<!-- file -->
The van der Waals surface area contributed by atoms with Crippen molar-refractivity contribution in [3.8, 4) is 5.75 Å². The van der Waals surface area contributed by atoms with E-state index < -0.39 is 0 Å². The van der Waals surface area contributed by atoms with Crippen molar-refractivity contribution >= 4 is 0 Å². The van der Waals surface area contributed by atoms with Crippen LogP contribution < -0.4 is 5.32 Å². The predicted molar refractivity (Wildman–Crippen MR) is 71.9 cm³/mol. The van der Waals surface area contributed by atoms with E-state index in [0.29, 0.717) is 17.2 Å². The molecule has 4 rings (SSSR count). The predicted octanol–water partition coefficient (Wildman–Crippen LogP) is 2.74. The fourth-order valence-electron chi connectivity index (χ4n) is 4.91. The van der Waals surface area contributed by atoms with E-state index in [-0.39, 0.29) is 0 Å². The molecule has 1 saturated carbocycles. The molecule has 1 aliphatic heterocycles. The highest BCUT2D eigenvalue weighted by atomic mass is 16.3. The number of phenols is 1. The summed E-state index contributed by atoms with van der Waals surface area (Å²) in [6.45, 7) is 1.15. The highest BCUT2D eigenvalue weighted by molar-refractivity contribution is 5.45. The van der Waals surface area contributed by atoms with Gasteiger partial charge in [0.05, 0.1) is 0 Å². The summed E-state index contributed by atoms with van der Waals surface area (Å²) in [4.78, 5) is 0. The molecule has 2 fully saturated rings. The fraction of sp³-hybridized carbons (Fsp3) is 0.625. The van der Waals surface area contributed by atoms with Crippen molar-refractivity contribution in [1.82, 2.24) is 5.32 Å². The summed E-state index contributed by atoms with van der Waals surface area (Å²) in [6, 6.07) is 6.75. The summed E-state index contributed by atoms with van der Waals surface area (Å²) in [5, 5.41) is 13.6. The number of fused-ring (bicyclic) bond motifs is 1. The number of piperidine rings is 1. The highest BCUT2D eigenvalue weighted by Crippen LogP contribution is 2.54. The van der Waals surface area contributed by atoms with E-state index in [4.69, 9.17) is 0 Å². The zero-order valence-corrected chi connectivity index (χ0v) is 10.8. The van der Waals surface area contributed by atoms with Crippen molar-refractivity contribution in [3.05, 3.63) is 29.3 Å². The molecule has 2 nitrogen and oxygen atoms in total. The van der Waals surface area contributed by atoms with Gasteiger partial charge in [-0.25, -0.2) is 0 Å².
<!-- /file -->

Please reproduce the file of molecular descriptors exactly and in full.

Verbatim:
The van der Waals surface area contributed by atoms with Crippen molar-refractivity contribution in [3.8, 4) is 5.75 Å². The van der Waals surface area contributed by atoms with E-state index < -0.39 is 0 Å². The van der Waals surface area contributed by atoms with Crippen molar-refractivity contribution >= 4 is 0 Å². The van der Waals surface area contributed by atoms with Crippen LogP contribution < -0.4 is 5.32 Å². The predicted molar refractivity (Wildman–Crippen MR) is 71.9 cm³/mol. The van der Waals surface area contributed by atoms with E-state index in [0.29, 0.717) is 17.2 Å². The molecule has 4 rings (SSSR count). The predicted octanol–water partition coefficient (Wildman–Crippen LogP) is 2.74. The fourth-order valence-electron chi connectivity index (χ4n) is 4.91. The van der Waals surface area contributed by atoms with E-state index in [-0.39, 0.29) is 0 Å². The molecule has 1 saturated carbocycles. The molecule has 1 aliphatic heterocycles. The highest BCUT2D eigenvalue weighted by atomic mass is 16.3. The number of phenols is 1. The summed E-state index contributed by atoms with van der Waals surface area (Å²) in [6.45, 7) is 1.15. The highest BCUT2D eigenvalue weighted by molar-refractivity contribution is 5.45. The van der Waals surface area contributed by atoms with Gasteiger partial charge in [0.05, 0.1) is 0 Å². The summed E-state index contributed by atoms with van der Waals surface area (Å²) in [4.78, 5) is 0. The molecule has 2 fully saturated rings. The fraction of sp³-hybridized carbons (Fsp3) is 0.625. The van der Waals surface area contributed by atoms with Crippen molar-refractivity contribution in [1.82, 2.24) is 5.32 Å². The summed E-state index contributed by atoms with van der Waals surface area (Å²) in [6, 6.07) is 6.75. The summed E-state index contributed by atoms with van der Waals surface area (Å²) in [5, 5.41) is 13.6. The number of fused-ring (bicyclic) bond motifs is 1. The number of piperidine rings is 1. The highest BCUT2D eigenvalue weighted by Crippen LogP contribution is 2.54. The van der Waals surface area contributed by atoms with E-state index in [4.69, 9.17) is 0 Å². The zero-order valence-corrected chi connectivity index (χ0v) is 10.8. The van der Waals surface area contributed by atoms with Crippen molar-refractivity contribution in [3.05, 3.63) is 29.3 Å². The molecule has 2 nitrogen and oxygen atoms in total. The van der Waals surface area contributed by atoms with Gasteiger partial charge in [-0.25, -0.2) is 0 Å².